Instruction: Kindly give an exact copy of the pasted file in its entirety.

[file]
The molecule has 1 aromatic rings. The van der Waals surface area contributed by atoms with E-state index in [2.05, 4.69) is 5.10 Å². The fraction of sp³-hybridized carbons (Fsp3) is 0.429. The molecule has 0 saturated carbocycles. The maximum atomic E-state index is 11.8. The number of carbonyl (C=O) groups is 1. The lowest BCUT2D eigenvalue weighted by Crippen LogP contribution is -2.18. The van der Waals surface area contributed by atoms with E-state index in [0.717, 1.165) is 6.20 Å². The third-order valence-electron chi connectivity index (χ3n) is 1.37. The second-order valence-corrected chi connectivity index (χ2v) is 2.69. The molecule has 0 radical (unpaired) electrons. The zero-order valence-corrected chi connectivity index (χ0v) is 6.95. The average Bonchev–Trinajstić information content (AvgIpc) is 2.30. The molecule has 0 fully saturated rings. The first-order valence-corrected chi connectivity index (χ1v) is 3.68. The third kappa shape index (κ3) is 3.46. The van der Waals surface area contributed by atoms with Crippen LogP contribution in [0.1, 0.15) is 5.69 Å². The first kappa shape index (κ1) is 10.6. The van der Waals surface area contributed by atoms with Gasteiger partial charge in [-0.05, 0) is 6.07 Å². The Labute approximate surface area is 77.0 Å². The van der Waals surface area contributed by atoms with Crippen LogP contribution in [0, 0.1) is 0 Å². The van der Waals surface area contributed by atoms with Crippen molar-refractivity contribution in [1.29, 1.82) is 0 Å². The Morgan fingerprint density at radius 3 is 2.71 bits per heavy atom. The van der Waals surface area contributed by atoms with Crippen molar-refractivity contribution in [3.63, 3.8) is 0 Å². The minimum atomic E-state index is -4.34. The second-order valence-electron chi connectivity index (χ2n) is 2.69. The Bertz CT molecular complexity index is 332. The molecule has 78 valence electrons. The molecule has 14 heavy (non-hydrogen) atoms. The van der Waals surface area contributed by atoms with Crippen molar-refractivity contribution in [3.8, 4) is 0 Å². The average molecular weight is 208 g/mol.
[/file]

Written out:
The molecule has 1 aromatic rings. The van der Waals surface area contributed by atoms with E-state index in [2.05, 4.69) is 5.10 Å². The fraction of sp³-hybridized carbons (Fsp3) is 0.429. The molecule has 0 saturated carbocycles. The maximum atomic E-state index is 11.8. The number of carbonyl (C=O) groups is 1. The lowest BCUT2D eigenvalue weighted by Crippen LogP contribution is -2.18. The van der Waals surface area contributed by atoms with E-state index in [0.717, 1.165) is 6.20 Å². The third-order valence-electron chi connectivity index (χ3n) is 1.37. The second-order valence-corrected chi connectivity index (χ2v) is 2.69. The molecule has 0 radical (unpaired) electrons. The zero-order valence-corrected chi connectivity index (χ0v) is 6.95. The average Bonchev–Trinajstić information content (AvgIpc) is 2.30. The molecule has 0 fully saturated rings. The first-order valence-corrected chi connectivity index (χ1v) is 3.68. The third kappa shape index (κ3) is 3.46. The van der Waals surface area contributed by atoms with Crippen LogP contribution in [0.1, 0.15) is 5.69 Å². The first kappa shape index (κ1) is 10.6. The van der Waals surface area contributed by atoms with Gasteiger partial charge in [-0.05, 0) is 6.07 Å². The Labute approximate surface area is 77.0 Å². The van der Waals surface area contributed by atoms with Crippen LogP contribution in [0, 0.1) is 0 Å². The van der Waals surface area contributed by atoms with Crippen molar-refractivity contribution in [1.29, 1.82) is 0 Å². The Morgan fingerprint density at radius 3 is 2.71 bits per heavy atom. The van der Waals surface area contributed by atoms with Crippen molar-refractivity contribution in [3.63, 3.8) is 0 Å². The minimum atomic E-state index is -4.34. The second-order valence-electron chi connectivity index (χ2n) is 2.69. The Bertz CT molecular complexity index is 332. The molecule has 78 valence electrons. The molecule has 14 heavy (non-hydrogen) atoms. The van der Waals surface area contributed by atoms with Crippen molar-refractivity contribution in [3.8, 4) is 0 Å². The average molecular weight is 208 g/mol.